A potent combination of faux-documentary and horror-film techniques, Felipe Cazals’s 1976 Canoa: A Shameful Memory reimagines the brutal killings that occurred in 1968 in San Miguel Canoa, where villagers attacked a group of visiting university employees who were alleged to be communist revolutionaries by a despotic local priest. This controversial critique of political hysteria, which won the Silver Bear at the Berlin Film Festival, galvanized a generation of directors with an unflinching candor that was rarely seen in Mexican cinema at the time. In this video, featured on our newly released edition, Guillermo del Toro explains Canoa’s enduring significance, highlighting its meticulously constructed screenplay and taboo-busting depictions of religious orthodoxy.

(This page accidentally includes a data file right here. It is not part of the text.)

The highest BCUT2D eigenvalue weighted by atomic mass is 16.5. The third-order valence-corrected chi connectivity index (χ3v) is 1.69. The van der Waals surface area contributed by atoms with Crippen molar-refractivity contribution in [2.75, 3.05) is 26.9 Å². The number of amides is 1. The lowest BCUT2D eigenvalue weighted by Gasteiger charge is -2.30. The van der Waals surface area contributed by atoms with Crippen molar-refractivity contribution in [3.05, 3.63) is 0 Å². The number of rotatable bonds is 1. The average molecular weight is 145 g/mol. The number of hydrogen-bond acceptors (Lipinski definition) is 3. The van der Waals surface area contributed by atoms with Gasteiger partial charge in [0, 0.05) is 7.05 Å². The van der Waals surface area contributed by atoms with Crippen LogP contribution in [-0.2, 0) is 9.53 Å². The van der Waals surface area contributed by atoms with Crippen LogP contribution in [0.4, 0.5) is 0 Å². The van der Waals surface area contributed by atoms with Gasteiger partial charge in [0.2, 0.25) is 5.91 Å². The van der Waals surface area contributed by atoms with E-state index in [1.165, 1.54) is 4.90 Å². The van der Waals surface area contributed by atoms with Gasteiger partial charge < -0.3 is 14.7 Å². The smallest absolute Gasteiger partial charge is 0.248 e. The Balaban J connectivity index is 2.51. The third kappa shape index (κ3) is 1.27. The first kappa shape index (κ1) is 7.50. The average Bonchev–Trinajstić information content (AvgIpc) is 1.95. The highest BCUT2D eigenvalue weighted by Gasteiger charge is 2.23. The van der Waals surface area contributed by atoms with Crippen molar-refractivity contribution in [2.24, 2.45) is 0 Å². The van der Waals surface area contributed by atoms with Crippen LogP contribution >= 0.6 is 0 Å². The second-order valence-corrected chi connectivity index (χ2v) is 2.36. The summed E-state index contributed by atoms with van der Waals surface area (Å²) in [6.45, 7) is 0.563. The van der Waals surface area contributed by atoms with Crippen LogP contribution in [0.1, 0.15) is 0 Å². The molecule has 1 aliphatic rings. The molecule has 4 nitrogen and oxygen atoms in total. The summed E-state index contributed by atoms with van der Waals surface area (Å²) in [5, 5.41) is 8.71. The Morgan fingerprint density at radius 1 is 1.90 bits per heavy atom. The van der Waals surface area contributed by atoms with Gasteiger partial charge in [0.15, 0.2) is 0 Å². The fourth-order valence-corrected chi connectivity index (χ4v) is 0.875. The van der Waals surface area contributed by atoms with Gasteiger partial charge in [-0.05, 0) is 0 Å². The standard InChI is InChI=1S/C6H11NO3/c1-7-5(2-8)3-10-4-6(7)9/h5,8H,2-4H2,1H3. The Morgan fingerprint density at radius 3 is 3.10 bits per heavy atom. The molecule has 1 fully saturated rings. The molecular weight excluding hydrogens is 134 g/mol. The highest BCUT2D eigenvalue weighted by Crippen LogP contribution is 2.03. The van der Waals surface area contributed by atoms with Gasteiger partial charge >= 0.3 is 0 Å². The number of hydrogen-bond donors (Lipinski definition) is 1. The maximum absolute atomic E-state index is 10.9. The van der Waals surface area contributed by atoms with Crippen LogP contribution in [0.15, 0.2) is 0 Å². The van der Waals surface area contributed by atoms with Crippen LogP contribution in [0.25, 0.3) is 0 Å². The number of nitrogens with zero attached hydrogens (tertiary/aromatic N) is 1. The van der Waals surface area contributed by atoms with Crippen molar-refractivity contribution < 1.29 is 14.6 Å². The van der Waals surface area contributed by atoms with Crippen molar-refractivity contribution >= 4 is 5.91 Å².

Why Swing Time Is the Greatest of All Dance Films
In this excerpt from an interview on our new edition of the Astaire-Rogers classic, dance critic Brian Seibert explains how beautifully and cleverly the film integrates dance into the structure of a romantic-comedy plot.
A Moody Meditation from the Set of Blue Velvet
In a rarely seen documentary about David Lynch’s 1986 masterpiece, the director and his star, Isabella Rossellini, give their candid impressions about the creative journey they’ve embarked on together.